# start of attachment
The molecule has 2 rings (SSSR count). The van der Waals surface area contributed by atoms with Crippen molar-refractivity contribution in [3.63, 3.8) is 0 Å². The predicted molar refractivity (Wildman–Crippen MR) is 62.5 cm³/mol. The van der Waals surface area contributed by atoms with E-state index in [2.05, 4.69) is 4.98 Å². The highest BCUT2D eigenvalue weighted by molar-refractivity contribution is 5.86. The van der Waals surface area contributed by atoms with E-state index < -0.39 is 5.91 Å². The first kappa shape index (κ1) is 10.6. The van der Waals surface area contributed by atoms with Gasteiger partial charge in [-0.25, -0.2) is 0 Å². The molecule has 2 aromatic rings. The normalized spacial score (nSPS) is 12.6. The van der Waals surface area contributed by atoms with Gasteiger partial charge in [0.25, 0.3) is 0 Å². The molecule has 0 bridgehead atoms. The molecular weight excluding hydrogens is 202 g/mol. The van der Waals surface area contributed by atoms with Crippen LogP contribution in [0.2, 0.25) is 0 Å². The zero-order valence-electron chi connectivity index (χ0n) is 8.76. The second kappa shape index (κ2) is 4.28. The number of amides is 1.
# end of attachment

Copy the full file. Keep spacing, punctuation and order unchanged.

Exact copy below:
The molecule has 2 rings (SSSR count). The van der Waals surface area contributed by atoms with Crippen molar-refractivity contribution in [3.63, 3.8) is 0 Å². The predicted molar refractivity (Wildman–Crippen MR) is 62.5 cm³/mol. The van der Waals surface area contributed by atoms with E-state index in [2.05, 4.69) is 4.98 Å². The highest BCUT2D eigenvalue weighted by molar-refractivity contribution is 5.86. The van der Waals surface area contributed by atoms with E-state index < -0.39 is 5.91 Å². The first kappa shape index (κ1) is 10.6. The van der Waals surface area contributed by atoms with Gasteiger partial charge in [-0.25, -0.2) is 0 Å². The molecule has 2 aromatic rings. The normalized spacial score (nSPS) is 12.6. The van der Waals surface area contributed by atoms with Gasteiger partial charge in [0.25, 0.3) is 0 Å². The molecule has 0 bridgehead atoms. The molecular weight excluding hydrogens is 202 g/mol. The van der Waals surface area contributed by atoms with Crippen LogP contribution in [0.2, 0.25) is 0 Å². The zero-order valence-electron chi connectivity index (χ0n) is 8.76. The second kappa shape index (κ2) is 4.28. The number of amides is 1.